MetService were advising wearing a hat and sunglasses for sun protection but as temperatures were tipped to soar past boiling point some wondered if that was really going to be enough to counter heat never before seen on Earth.
In temperatures that paralleled the heat experienced on the planet closest to the sun, a glitch on the government forecaster's website and app meant many parts of the country were set to melt in unsurvivable heat.
It included Auckland reaching a staggering 221 degrees Celsius and Wellington reaching a stifling but significantly cooler 117 degrees today.
Both temperatures would have easily trounced the highest recorded temperature ever recorded on earth - 56.7 C - measured more than 100 years ago in Death Valley, California.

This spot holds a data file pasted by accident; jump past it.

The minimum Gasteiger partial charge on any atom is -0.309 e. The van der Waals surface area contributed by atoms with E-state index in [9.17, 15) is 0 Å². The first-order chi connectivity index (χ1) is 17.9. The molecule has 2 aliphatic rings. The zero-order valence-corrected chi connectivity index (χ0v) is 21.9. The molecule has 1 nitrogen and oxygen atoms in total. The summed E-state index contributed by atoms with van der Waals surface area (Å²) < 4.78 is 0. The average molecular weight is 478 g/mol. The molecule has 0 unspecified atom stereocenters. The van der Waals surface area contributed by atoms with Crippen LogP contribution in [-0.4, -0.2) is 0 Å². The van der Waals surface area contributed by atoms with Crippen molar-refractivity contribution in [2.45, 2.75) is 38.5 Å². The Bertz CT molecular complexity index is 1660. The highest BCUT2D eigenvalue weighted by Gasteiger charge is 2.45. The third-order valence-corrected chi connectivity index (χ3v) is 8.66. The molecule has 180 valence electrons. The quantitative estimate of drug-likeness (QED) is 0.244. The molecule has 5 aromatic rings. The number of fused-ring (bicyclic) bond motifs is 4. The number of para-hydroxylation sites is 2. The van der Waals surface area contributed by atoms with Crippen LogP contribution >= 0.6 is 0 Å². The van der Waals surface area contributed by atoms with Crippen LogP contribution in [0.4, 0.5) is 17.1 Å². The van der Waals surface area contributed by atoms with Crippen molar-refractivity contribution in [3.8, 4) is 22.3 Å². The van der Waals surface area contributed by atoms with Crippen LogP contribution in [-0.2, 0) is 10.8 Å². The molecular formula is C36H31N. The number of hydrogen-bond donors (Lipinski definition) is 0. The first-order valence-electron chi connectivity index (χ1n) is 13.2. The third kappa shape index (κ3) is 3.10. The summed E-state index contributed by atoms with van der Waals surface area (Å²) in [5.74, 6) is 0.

The average daytime temperature on Mercury is 167 degrees Celsius.
But rather than being a day of frying it was a merely a technical glitch.
The two recommended clothing layers are a spacesuit and a singlet.https://t.co/WX1856U6P9— Dovil (@Dovil) April 3, 2016
"We have been having some problems with the website/app displaying temps with an extra first digit. Apologies, it should be fixed now," tweeted the forecaster earlier today.
"People would have had quite a shock seeing that earlier this morning," said MetService spokeswoman Lisa Murray.
Rather than being hotter than hell, Auckland and northern regions could expect a more autumnal day with heavy showers while the rest of the country could expect showers.
We have been having some problems with the website/app displaying temps with an extra first digit. Apologies, it should be fixed now. ^CD— MetService (@MetService) April 3, 2016